St George’s, Bourton
St George’s Church has an unusual history. Toward the beginning of the 1800s, the Hamlet of Bourton was industrial, involved in the growing and processing of Flax, with a population of around 1000 at that time. At a dinner to Commemorate the Golden jubilee of King George III, on 25th October 1809, it was decided to build a Chapel for the population of Bourton, in Dorset.
“Whereas the Hamlet of Bourton in the said Parish of Gillingham is at so great a distance from the Parish Church of Gillingham as to render it inconvenient to the Inhabitants to the said Hamlet to attend Divine Service and other religious Ceremonies at the said church and in consequence thereof on the 25th day of October 1809…[a plan was made]… for erecting and endowing for the use of a chapel where Divine Service Burials and Sacraments according to the Rites and Ceremonies and Forms of the Church of England should be respectively performed and administered”
Deed and Indenture 20th Aug 1813
(A typed copy of the Deed and Indenture can be found by clicking here)
A Committee of twelve men were appointed to erect the chapel desired in the form above, and money was raised by public subscription. The land was bought for the village by John Jeans the Publican of the Red Lion for a sum of £5, held in trust for the villagers. On April 23rd 1810, St George’s Day, the foundation stone was laid . Two years later the Chapel was built and was open for divine service, finally being consecrated in August 1813.
The Original Committee of Visionary Trustees
John Jeans, Henry Biging, Samuel Davis, Daniel Maggs, James Maggs, James Harding, William Jesse, Robert Goldsesbrough, James Paratt, William Jupe, John Burfitt, and Nathaniel Standerwick.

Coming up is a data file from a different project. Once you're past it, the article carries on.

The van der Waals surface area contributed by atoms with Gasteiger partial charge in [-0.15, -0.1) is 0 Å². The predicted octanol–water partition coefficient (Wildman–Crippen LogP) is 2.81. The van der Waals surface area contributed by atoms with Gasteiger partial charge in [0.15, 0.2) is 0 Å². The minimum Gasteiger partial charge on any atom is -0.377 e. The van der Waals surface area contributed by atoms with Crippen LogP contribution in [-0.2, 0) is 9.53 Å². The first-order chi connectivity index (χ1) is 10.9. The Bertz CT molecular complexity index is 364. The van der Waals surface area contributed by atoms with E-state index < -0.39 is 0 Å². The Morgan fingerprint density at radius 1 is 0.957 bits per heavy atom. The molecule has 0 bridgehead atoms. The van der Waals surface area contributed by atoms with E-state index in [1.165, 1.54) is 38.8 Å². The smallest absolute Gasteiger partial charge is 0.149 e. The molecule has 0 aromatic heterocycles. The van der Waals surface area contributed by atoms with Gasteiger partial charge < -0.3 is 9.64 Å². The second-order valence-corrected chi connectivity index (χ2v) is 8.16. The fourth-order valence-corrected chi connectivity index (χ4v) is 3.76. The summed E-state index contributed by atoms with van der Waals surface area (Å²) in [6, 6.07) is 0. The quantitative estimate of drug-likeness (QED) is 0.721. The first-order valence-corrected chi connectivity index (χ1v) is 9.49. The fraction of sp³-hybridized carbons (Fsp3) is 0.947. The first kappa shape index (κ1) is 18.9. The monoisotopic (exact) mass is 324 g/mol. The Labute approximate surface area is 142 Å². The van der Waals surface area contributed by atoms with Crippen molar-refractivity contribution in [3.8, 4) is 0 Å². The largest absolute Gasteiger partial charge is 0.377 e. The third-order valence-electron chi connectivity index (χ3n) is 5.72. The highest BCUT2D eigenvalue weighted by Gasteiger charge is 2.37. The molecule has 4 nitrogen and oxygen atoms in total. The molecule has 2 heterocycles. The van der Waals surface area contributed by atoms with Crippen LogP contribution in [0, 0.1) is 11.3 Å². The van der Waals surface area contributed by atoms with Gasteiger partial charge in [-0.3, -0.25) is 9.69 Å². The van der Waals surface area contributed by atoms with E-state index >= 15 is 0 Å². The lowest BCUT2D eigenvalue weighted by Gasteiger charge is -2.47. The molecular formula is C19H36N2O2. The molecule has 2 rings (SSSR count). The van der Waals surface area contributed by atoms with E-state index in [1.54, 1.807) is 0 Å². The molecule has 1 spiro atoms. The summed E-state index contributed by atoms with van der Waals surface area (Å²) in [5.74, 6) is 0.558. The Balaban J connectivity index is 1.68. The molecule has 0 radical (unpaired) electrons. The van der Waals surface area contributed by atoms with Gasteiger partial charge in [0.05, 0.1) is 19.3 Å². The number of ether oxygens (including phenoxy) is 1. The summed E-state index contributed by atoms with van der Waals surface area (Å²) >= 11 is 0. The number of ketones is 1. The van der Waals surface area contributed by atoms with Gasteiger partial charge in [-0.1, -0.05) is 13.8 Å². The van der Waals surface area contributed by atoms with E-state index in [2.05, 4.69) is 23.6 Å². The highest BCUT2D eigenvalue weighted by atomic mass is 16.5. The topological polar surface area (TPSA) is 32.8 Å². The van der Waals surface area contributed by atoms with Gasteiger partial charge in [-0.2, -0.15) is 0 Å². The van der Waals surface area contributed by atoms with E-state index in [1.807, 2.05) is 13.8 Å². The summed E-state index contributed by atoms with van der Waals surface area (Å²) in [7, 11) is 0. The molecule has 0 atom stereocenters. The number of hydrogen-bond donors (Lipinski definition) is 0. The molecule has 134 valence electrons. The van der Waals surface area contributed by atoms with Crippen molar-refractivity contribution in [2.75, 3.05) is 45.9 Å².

The interior of St George’s holds memorials to the latter two Trustees and sadly Nathaiel Standerwick died in June 1813 before the chapel was consecrated August 1813.
Initially the Church was run as a Chapel of Ease, to the Parish of Gillingham. It later became a parish in its own right. A substantial extension took place in 1837, it gained a large new room to the south and a little tower at the west end. In the 1870s, George Glover became the incumbent and found a building in a sorry state of repair and a village without a School or Vicarage. He appealed to the Church Commissioners and raised funds to improve the Church, to build a school and a Vicarage. His ‘improvements’ followed the fashion of the day, turning the church into a more acceptable ‘Gothic –like’ structure with arched windows, a high roof and an octagonal chancel designed by an architect of national importance, Ewan Christian (1814-95). The tower at that time only reached roof level. It was during the incumbency of the Rev J.C. Sparrow that the church was finally completed, in 1905, with the addition of a handsome pinnacled tower, designed by C. E. Ponting with a set of six bells.
The Committee that caused a chapel to be built in Bourton still lives on today. The Bourton Trustees continue to be one of the Patrons of the Parish of Upper Stour. Since being built in 1813, the Chapel of Bourton Hamlet became a parish church in it’s own right, it then became part of a joint benefice with Silton Parish, and then became one of the founding churches of the Parish of Upper Stour. Therefore, since 1813 the role of the trustees has changed vastly since the 1813 Deed and Indenture.
The Deed and Indenture of 1813